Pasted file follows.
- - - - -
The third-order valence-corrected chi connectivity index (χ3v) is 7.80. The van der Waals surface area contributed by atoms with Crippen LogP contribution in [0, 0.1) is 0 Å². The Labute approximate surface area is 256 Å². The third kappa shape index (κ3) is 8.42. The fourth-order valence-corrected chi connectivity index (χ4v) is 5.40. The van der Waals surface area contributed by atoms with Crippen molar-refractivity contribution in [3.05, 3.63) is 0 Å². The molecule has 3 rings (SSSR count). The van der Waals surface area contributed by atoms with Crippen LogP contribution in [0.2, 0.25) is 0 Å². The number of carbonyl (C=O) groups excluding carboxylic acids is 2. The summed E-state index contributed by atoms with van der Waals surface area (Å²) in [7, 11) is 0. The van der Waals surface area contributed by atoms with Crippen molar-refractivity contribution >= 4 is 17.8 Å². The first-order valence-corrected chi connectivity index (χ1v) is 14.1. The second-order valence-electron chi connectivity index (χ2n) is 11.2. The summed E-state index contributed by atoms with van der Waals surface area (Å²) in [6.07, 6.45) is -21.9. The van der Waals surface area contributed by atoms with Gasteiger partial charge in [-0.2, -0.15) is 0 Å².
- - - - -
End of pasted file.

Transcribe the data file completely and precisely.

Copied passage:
The third-order valence-corrected chi connectivity index (χ3v) is 7.80. The van der Waals surface area contributed by atoms with Crippen LogP contribution in [0, 0.1) is 0 Å². The Labute approximate surface area is 256 Å². The third kappa shape index (κ3) is 8.42. The fourth-order valence-corrected chi connectivity index (χ4v) is 5.40. The van der Waals surface area contributed by atoms with Crippen molar-refractivity contribution in [3.05, 3.63) is 0 Å². The molecule has 3 rings (SSSR count). The van der Waals surface area contributed by atoms with Crippen LogP contribution in [0.2, 0.25) is 0 Å². The number of carbonyl (C=O) groups excluding carboxylic acids is 2. The summed E-state index contributed by atoms with van der Waals surface area (Å²) in [7, 11) is 0. The van der Waals surface area contributed by atoms with Crippen molar-refractivity contribution >= 4 is 17.8 Å². The first-order valence-corrected chi connectivity index (χ1v) is 14.1. The second-order valence-electron chi connectivity index (χ2n) is 11.2. The summed E-state index contributed by atoms with van der Waals surface area (Å²) in [6.07, 6.45) is -21.9. The van der Waals surface area contributed by atoms with Gasteiger partial charge in [-0.2, -0.15) is 0 Å².